Sen. Johnson was a wise observer of local affairs and always remained plugged in to the behind-the-scenes intrigue. He knew everyone — keeping a mental dossier on who helped whom and who double-crossed whom. 

This appetite for being in the know and involved fueled Sen. Johnson’s view of the world. He never held back from letting you know where he stood or what he thought. You could watch him pull people aside at social events and give them his to-the-point, colorfully laced assessment of how a public issue should be handled. 

You might interpret these rants as the old politician just letting loose. But the truth is Bob Johnson deeply cared about what happened in Sarasota, Sarasota County and Florida. That caring made him become how he should be remembered: a giver. A leader. A Florida and Sarasota statesman. 

As predicted: The redistricting battle is just how Democrats wanted it

Prior to the November 2010 general election in Florida, we examined on these pages the possible consequences of voter approval of what was dubbed Amendment 5 on the state ballot.

This was the constitutional amendment that said, according to the proposed ballot summary:

“State and federal redistricting plans could not be drawn to favor or disfavor an incumbent or political party. Districts shall not be drawn to deny racial or language minorities the equal opportunity to participate in the political process and elect representatives of their choice. Districts must be contiguous. Unless otherwise required, districts must be compact, as equal in population as feasible, and where feasible must make use of existing city, county and geographical boundaries.”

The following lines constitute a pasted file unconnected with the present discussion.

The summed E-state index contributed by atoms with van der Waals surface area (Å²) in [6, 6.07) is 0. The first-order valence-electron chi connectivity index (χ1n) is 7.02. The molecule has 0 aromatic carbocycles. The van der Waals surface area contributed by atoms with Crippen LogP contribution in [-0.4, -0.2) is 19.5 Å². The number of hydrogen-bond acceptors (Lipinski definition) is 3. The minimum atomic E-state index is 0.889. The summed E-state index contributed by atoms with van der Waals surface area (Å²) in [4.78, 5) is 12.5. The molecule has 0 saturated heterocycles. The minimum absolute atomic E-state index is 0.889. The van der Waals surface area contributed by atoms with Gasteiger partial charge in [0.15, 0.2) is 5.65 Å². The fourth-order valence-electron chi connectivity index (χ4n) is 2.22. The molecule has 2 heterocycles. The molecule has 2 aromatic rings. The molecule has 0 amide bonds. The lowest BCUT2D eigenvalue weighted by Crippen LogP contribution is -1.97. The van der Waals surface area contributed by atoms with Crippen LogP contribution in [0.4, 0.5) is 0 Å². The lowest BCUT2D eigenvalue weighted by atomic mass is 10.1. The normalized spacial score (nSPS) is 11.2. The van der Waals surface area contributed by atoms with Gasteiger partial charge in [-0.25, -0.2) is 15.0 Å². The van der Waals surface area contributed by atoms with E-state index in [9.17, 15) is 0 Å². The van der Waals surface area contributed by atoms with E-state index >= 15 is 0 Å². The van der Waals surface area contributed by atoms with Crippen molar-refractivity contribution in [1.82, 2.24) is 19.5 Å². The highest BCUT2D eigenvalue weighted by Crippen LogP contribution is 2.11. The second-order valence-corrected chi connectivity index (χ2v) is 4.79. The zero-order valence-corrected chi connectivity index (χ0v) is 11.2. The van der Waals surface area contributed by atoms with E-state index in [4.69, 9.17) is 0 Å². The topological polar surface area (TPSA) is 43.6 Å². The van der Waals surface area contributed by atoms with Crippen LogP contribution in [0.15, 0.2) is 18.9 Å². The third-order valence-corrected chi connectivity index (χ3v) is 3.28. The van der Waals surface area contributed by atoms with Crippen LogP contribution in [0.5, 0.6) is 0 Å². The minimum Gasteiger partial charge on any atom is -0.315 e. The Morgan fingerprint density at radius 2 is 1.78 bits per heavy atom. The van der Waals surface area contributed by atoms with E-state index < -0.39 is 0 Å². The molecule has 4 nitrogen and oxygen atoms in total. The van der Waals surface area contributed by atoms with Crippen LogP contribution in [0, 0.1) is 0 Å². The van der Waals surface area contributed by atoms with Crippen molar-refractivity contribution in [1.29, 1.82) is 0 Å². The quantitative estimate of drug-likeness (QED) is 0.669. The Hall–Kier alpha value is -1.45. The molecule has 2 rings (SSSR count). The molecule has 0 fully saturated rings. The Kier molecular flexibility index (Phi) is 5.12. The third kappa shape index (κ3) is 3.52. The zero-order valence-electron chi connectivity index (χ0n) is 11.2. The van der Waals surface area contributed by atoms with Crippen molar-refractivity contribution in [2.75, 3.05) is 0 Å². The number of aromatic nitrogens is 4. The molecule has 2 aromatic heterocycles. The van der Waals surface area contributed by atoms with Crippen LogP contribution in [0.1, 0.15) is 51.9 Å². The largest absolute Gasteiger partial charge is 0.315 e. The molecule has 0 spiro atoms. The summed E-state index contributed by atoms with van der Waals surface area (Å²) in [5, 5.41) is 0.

At the time, prior to the election, we looked into the origin of this initiative. We learned that its organizers had raised $3.8 million to fund a pro-Amendment 5 campaign. We also learned then the contributors to this campaign were a  “a Who’s Who of national and state labor unions, trial lawyers and Democratic Party supporters.” We published the list to show proof.

We also predicted then that Amendment 5 was going to be “a recipe for endless, costly litigation … In truth,” we said, “this proposal is a Democratic Party plot to throw the next redistricting process into the liberal federal courts.”

We weren’t the only ones forewarning this. Florida constitutional lawyer George Meros, of the Gray Robinson law firm, prepared for the Legislature a report that predicted: